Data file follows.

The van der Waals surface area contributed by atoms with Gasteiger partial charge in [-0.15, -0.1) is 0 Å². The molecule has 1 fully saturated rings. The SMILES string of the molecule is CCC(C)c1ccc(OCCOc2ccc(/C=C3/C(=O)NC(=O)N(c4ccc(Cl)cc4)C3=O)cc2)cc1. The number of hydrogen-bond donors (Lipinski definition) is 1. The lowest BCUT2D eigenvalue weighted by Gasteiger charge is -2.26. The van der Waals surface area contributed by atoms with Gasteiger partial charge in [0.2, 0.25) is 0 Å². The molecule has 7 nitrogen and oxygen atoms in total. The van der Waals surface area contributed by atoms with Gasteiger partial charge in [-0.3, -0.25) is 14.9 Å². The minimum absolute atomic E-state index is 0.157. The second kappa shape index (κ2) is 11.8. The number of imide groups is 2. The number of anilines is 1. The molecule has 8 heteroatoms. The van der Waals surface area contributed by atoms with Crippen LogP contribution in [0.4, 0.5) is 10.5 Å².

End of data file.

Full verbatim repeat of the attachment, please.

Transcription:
The van der Waals surface area contributed by atoms with Gasteiger partial charge in [-0.15, -0.1) is 0 Å². The molecule has 1 fully saturated rings. The SMILES string of the molecule is CCC(C)c1ccc(OCCOc2ccc(/C=C3/C(=O)NC(=O)N(c4ccc(Cl)cc4)C3=O)cc2)cc1. The number of hydrogen-bond donors (Lipinski definition) is 1. The lowest BCUT2D eigenvalue weighted by Gasteiger charge is -2.26. The van der Waals surface area contributed by atoms with Gasteiger partial charge in [0.2, 0.25) is 0 Å². The molecule has 7 nitrogen and oxygen atoms in total. The van der Waals surface area contributed by atoms with Gasteiger partial charge in [-0.3, -0.25) is 14.9 Å². The minimum absolute atomic E-state index is 0.157. The second kappa shape index (κ2) is 11.8. The number of imide groups is 2. The number of anilines is 1. The molecule has 8 heteroatoms. The van der Waals surface area contributed by atoms with Crippen LogP contribution in [0.4, 0.5) is 10.5 Å².